Climate change to significantly affect London by 2056

If global emissions are not significantly reduced, London will experience a 'radically different climate' by 2056. That is the message from a new study published by researchers at the University of Hawaii, who have calculated how global warming is likely to affect major cities around the world in the coming decades.

Camilo Mora and his team used multiple atmospheric projections to calculate the expected date by which different parts of the world are likely to experience a climate that differs from anything they have experienced in the past 150 years.

It shows that the first areas to be affected will be in the tropics - the city of Manokwari in Indonesia, with 286,000 people will be first to notice a departure from normal temperatures and levels of rainfall, in 2020.

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Jakarta, capital of Indonesia, and Lagos (Nigeria), home to 28m and 8m people respectively, will both undergo a climate shift by 2029.

The following decade will see Mexico City (2031), Mumbai (2034) and Bogota, Cairo, Nairobi and Baghdad (2036) follow suit, while the 2040s will affect New York, Rome, Tokyo, Beijing and San Francisco. London is expected to experience the change in 2056.

Last to be hit by the increases in temperature will be northern cities such as Moscow (2063), Reykjavik (2066) and Anchorage, Alaska (2071). According to Mora's predictions, the average location on the planet will have shifted climate by 2047 if current emissions trends continue unabated. You can browse a full list of world cities and the dates Mora's team predict for them here.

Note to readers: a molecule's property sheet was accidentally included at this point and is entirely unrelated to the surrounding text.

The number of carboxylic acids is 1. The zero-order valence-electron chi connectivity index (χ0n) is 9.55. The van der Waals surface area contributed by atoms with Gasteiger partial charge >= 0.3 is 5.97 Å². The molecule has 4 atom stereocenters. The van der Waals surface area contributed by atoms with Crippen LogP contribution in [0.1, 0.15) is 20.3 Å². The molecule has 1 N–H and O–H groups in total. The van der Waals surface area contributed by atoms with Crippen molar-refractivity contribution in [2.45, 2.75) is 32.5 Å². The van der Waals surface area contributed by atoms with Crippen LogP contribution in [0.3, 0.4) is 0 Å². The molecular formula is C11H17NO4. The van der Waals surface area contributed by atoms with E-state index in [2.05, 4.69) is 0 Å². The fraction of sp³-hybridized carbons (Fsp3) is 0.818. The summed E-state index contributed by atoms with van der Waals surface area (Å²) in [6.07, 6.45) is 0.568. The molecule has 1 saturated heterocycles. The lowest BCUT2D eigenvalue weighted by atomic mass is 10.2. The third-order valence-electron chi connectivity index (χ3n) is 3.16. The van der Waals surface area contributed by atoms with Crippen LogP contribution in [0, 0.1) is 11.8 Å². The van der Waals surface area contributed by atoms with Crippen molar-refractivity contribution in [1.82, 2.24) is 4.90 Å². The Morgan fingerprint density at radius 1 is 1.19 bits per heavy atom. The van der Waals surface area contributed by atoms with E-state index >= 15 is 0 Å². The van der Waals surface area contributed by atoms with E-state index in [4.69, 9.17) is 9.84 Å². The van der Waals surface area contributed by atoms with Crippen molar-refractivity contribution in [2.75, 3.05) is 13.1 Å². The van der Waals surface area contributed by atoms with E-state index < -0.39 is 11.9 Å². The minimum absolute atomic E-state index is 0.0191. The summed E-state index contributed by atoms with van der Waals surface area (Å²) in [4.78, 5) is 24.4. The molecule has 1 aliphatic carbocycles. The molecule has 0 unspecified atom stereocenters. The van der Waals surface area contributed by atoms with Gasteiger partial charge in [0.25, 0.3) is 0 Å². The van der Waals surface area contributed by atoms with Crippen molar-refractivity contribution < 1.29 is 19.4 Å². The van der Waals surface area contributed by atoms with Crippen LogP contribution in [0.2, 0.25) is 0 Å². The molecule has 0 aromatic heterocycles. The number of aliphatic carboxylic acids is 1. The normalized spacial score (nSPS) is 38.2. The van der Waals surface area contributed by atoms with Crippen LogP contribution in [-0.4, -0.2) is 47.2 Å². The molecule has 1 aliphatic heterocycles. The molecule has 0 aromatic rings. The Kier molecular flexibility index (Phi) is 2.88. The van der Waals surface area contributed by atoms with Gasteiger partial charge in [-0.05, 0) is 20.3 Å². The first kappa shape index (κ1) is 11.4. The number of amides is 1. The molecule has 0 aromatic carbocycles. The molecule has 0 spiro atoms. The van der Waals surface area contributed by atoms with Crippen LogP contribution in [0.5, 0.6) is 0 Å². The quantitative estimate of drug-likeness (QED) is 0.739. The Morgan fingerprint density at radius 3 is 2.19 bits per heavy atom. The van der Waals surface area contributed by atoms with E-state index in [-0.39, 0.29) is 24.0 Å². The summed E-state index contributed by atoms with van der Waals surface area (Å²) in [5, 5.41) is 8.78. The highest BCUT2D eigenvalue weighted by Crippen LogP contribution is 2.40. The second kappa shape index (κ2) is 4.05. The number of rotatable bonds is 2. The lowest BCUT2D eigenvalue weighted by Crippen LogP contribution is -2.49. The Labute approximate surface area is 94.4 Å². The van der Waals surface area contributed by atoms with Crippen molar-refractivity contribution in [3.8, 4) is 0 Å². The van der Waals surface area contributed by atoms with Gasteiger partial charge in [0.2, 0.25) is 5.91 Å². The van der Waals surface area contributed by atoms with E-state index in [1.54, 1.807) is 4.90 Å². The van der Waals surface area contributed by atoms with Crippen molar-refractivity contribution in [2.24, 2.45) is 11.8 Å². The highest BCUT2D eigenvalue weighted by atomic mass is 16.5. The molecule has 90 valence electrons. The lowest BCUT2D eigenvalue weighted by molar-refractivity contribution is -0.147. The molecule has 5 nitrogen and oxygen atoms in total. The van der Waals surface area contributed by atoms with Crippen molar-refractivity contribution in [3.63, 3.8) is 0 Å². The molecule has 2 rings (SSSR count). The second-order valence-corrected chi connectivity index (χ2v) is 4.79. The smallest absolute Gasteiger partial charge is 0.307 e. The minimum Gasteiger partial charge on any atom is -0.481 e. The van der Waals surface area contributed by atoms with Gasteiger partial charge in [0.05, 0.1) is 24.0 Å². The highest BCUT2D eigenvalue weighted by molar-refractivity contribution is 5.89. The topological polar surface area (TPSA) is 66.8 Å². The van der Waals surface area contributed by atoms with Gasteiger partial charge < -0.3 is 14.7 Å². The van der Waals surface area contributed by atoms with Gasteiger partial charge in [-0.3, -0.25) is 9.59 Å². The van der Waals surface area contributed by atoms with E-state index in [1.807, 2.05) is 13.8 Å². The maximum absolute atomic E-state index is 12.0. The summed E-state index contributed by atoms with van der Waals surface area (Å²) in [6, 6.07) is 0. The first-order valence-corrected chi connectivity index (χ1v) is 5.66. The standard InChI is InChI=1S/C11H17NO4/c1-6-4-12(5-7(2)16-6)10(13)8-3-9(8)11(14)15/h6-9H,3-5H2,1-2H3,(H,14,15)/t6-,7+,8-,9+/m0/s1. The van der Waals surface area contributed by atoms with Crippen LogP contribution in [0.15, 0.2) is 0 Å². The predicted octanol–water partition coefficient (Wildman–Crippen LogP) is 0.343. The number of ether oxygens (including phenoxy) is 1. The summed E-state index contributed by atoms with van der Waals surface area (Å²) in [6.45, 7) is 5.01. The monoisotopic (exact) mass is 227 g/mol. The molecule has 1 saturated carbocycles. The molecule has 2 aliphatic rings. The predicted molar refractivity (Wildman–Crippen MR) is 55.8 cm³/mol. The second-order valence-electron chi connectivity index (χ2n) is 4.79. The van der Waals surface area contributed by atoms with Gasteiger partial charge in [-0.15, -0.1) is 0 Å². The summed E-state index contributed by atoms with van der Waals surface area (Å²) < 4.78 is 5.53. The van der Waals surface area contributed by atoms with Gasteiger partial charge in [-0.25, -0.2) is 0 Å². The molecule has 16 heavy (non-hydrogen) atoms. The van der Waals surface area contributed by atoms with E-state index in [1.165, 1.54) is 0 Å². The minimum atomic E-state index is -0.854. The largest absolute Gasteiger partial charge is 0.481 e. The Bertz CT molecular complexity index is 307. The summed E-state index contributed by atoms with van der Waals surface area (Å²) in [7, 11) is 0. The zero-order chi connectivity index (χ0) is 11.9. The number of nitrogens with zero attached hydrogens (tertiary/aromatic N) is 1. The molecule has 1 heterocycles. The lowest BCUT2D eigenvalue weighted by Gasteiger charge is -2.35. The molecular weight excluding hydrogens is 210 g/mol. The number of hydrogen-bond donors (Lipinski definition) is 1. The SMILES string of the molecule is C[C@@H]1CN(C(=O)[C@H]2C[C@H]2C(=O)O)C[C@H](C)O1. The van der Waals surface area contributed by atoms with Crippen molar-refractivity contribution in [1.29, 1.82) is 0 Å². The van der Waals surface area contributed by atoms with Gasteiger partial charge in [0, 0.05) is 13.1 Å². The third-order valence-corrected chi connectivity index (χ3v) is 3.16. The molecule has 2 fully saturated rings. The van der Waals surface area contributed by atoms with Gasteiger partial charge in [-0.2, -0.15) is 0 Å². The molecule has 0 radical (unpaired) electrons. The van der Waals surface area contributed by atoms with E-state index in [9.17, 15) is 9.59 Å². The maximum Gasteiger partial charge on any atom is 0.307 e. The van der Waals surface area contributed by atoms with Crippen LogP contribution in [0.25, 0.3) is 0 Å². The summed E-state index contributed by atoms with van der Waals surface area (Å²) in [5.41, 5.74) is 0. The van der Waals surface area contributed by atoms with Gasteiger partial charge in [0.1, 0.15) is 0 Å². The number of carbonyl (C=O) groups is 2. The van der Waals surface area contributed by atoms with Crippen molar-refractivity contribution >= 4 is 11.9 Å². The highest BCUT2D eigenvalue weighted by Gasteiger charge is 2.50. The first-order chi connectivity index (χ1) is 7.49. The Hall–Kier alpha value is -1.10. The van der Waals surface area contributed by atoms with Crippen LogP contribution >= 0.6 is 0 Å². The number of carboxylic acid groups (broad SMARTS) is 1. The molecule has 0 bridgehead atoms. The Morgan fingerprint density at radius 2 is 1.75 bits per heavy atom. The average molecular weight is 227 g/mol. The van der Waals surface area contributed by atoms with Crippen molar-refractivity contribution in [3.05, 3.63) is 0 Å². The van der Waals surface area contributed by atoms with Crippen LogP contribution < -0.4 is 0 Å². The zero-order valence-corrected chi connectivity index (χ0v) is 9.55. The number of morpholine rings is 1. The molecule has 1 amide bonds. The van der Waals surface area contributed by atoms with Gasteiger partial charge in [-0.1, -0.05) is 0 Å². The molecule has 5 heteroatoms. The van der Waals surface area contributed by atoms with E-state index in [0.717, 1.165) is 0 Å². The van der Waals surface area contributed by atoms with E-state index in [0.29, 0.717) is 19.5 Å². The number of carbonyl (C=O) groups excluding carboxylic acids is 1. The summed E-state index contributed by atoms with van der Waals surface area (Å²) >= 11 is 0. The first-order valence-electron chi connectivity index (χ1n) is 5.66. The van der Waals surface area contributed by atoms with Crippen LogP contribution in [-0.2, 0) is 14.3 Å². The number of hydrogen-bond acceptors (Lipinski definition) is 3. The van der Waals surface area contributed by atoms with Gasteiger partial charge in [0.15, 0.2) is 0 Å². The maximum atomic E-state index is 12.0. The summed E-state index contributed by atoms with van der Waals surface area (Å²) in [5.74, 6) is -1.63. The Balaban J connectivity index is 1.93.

If we can curb emissions further - reducing carbon dioxide levels to approximately half (538parts per million by 2100 compared with 936ppm) - the average date for historically significant change moves to 2069.

Ryan Longman, one of the scientists behind the study, told Climate News Network that "Our results suggest that countries first impacted by unprecedented climates are the ones with the least capacity to respond. Ironically, these are countries that are least responsible for climate change in the first place."

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The definition of historically significant change taken by the team refers to climate that goes beyond the maximum or minimum bounds of anything experienced between 1860 and 2005. City climates were chosen to highlight the effect that climate change could have on human populations, rather than the environment.

The report claims that climate change on this level could have wide implications for society, noting that consequences could include changes to "human welfare, through changes in the supply of food and water; human health, through wider spread of infectious diseases, through heat stress and through mental illness; the economy, through changes in goods and services; and national security as a result of population shifts, heightened competition for natural resources, violent conflict and geopolitical instability."

Later in the century, the report indicates that every consecutive month could set records for high temperatures; in an extreme scenario, tropical regions could experience this as soon as 2050.